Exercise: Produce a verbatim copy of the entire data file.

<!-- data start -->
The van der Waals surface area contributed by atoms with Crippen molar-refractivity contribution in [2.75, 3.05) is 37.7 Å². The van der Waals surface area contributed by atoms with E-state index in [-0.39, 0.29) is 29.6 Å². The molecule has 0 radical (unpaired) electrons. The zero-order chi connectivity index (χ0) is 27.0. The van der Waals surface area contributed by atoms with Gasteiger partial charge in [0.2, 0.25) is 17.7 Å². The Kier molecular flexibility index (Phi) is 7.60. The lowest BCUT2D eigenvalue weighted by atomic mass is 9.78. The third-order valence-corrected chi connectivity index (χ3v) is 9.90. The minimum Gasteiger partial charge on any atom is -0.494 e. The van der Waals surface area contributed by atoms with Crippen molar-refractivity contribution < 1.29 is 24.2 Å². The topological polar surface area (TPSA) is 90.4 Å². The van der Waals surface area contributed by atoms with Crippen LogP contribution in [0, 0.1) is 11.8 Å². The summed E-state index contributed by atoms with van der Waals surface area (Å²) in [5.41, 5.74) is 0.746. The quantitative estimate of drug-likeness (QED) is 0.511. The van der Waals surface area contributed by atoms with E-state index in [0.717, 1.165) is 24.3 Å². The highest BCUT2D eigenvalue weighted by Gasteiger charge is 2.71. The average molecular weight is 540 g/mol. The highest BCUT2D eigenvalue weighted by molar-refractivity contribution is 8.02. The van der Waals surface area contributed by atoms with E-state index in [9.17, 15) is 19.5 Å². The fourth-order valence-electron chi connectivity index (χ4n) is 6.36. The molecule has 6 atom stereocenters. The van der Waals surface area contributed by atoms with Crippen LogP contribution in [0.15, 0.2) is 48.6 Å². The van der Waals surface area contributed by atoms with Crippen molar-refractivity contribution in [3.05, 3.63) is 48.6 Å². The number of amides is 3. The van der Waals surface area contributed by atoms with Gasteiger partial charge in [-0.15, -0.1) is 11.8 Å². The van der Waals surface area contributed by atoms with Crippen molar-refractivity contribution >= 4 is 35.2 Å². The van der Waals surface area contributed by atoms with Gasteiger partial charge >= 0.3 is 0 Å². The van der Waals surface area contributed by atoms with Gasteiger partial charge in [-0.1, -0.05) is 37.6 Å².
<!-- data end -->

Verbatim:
The van der Waals surface area contributed by atoms with Crippen molar-refractivity contribution in [2.75, 3.05) is 37.7 Å². The van der Waals surface area contributed by atoms with E-state index in [-0.39, 0.29) is 29.6 Å². The molecule has 0 radical (unpaired) electrons. The zero-order chi connectivity index (χ0) is 27.0. The van der Waals surface area contributed by atoms with Gasteiger partial charge in [0.2, 0.25) is 17.7 Å². The Kier molecular flexibility index (Phi) is 7.60. The lowest BCUT2D eigenvalue weighted by atomic mass is 9.78. The third-order valence-corrected chi connectivity index (χ3v) is 9.90. The minimum Gasteiger partial charge on any atom is -0.494 e. The van der Waals surface area contributed by atoms with Crippen molar-refractivity contribution < 1.29 is 24.2 Å². The topological polar surface area (TPSA) is 90.4 Å². The van der Waals surface area contributed by atoms with Crippen LogP contribution in [0, 0.1) is 11.8 Å². The summed E-state index contributed by atoms with van der Waals surface area (Å²) in [5.41, 5.74) is 0.746. The quantitative estimate of drug-likeness (QED) is 0.511. The van der Waals surface area contributed by atoms with E-state index in [0.717, 1.165) is 24.3 Å². The highest BCUT2D eigenvalue weighted by Gasteiger charge is 2.71. The average molecular weight is 540 g/mol. The highest BCUT2D eigenvalue weighted by molar-refractivity contribution is 8.02. The van der Waals surface area contributed by atoms with E-state index in [9.17, 15) is 19.5 Å². The fourth-order valence-electron chi connectivity index (χ4n) is 6.36. The molecule has 6 atom stereocenters. The van der Waals surface area contributed by atoms with Crippen LogP contribution in [0.15, 0.2) is 48.6 Å². The van der Waals surface area contributed by atoms with Crippen molar-refractivity contribution in [3.05, 3.63) is 48.6 Å². The number of amides is 3. The van der Waals surface area contributed by atoms with Gasteiger partial charge in [-0.15, -0.1) is 11.8 Å². The van der Waals surface area contributed by atoms with Crippen molar-refractivity contribution >= 4 is 35.2 Å². The van der Waals surface area contributed by atoms with Gasteiger partial charge >= 0.3 is 0 Å². The van der Waals surface area contributed by atoms with Gasteiger partial charge in [-0.1, -0.05) is 37.6 Å².